Researchers were at a loss on how to protect cattle in Botswana from predatory attacks until somebody had a bizarre but brilliant idea. They decided to paint eyeballs on the cow's butts. And it's worked magnificently.
Researchers at the University of South Wales painted the eyes on cow butts to stop big cats like lions, leopards, cheetahs, and hyenas from turning the cattle into lunch. In fact, the scientists tried it on 14 different herds, dividing each into three groups: one with butt eyes, one with a cross on the backside, and one au naturel. Over four years, none of the cows with extra eyes were attacked, compared to four with the cross and 15 left unmarked.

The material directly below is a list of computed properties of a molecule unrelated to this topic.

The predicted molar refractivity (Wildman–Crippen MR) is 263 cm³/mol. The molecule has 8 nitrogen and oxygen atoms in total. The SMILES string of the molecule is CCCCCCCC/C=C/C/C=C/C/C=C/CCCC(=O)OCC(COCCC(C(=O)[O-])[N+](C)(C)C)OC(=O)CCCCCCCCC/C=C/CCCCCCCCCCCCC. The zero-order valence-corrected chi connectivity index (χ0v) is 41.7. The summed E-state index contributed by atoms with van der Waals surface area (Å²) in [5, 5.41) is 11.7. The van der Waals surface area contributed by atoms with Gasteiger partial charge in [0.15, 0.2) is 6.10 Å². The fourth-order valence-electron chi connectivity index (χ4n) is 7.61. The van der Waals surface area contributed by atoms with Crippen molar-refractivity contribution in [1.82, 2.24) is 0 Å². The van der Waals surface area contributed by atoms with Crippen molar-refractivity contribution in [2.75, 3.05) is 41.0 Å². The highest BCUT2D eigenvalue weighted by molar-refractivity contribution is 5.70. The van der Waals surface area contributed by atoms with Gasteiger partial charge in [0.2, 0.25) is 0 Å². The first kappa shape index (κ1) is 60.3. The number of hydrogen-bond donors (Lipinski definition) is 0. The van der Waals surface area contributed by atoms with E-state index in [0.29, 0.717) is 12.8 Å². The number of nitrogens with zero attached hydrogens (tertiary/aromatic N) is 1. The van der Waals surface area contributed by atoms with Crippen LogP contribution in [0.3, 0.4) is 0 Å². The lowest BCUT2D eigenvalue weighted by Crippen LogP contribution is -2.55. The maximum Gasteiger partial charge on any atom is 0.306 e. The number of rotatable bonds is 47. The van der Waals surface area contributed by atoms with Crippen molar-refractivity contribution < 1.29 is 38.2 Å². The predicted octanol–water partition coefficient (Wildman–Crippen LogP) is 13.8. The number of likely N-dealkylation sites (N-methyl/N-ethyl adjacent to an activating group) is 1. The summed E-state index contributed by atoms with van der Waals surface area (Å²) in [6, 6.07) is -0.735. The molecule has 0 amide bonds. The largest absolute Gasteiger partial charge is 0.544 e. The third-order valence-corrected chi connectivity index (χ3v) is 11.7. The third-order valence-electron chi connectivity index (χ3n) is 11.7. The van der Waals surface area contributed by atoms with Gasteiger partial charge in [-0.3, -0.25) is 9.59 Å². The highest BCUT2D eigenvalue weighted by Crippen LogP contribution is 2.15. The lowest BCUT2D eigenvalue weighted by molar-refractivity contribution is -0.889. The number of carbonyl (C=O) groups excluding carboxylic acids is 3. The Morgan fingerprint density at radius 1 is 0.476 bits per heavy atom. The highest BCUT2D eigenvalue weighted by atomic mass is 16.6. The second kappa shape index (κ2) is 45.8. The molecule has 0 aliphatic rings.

Study author Cameron Radford says in a press release: "We think this may suggest the presence of an inherent response to eyes that could be exploited to modify behavior in practical situations-such as to prevent human-wildlife conflicts, and reduce criminal activity in humans." It's unknown whether big cats can figure out the trick, but for now, farmers are thrilled to have a simple, low-cost way of defending their cattle. [IFL Science]